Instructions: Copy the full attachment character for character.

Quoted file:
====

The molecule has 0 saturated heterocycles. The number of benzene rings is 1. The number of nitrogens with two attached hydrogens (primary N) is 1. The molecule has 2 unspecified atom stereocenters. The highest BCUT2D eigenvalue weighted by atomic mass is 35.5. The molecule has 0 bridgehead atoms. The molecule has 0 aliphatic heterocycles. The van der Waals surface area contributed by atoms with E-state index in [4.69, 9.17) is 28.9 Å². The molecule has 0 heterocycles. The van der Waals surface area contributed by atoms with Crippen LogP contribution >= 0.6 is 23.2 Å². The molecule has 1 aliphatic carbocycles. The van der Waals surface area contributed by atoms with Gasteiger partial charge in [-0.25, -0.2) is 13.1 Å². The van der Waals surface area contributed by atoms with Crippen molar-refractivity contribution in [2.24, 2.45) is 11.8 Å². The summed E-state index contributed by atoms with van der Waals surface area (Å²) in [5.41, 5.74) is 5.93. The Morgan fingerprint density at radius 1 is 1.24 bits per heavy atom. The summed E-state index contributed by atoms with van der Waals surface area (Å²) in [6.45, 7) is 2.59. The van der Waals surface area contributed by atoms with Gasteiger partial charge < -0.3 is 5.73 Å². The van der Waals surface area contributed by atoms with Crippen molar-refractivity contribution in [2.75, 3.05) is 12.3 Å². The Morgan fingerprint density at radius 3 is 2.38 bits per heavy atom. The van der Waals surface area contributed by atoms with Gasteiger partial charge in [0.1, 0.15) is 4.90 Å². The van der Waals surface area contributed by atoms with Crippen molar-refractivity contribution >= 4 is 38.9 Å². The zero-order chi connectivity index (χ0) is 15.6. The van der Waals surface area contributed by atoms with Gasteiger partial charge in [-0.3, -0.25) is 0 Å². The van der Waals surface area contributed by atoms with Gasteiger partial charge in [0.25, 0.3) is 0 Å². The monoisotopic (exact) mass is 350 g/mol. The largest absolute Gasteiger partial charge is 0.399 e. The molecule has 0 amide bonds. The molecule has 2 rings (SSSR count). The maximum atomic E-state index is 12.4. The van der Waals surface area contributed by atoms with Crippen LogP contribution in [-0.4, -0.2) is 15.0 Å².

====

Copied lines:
The molecule has 0 saturated heterocycles. The number of benzene rings is 1. The number of nitrogens with two attached hydrogens (primary N) is 1. The molecule has 2 unspecified atom stereocenters. The highest BCUT2D eigenvalue weighted by atomic mass is 35.5. The molecule has 0 bridgehead atoms. The molecule has 0 aliphatic heterocycles. The van der Waals surface area contributed by atoms with E-state index in [4.69, 9.17) is 28.9 Å². The molecule has 0 heterocycles. The van der Waals surface area contributed by atoms with Crippen LogP contribution >= 0.6 is 23.2 Å². The molecule has 1 aliphatic carbocycles. The van der Waals surface area contributed by atoms with Gasteiger partial charge in [-0.25, -0.2) is 13.1 Å². The van der Waals surface area contributed by atoms with Crippen molar-refractivity contribution in [2.24, 2.45) is 11.8 Å². The summed E-state index contributed by atoms with van der Waals surface area (Å²) in [5.41, 5.74) is 5.93. The Morgan fingerprint density at radius 1 is 1.24 bits per heavy atom. The summed E-state index contributed by atoms with van der Waals surface area (Å²) in [6.45, 7) is 2.59. The van der Waals surface area contributed by atoms with Gasteiger partial charge < -0.3 is 5.73 Å². The van der Waals surface area contributed by atoms with Crippen molar-refractivity contribution in [2.75, 3.05) is 12.3 Å². The Morgan fingerprint density at radius 3 is 2.38 bits per heavy atom. The van der Waals surface area contributed by atoms with Gasteiger partial charge in [0.1, 0.15) is 4.90 Å². The van der Waals surface area contributed by atoms with Crippen molar-refractivity contribution >= 4 is 38.9 Å². The zero-order chi connectivity index (χ0) is 15.6. The van der Waals surface area contributed by atoms with Gasteiger partial charge in [-0.3, -0.25) is 0 Å². The van der Waals surface area contributed by atoms with Gasteiger partial charge in [0.25, 0.3) is 0 Å². The monoisotopic (exact) mass is 350 g/mol. The largest absolute Gasteiger partial charge is 0.399 e. The molecule has 0 amide bonds. The molecule has 2 rings (SSSR count). The maximum atomic E-state index is 12.4. The van der Waals surface area contributed by atoms with Crippen LogP contribution in [-0.4, -0.2) is 15.0 Å².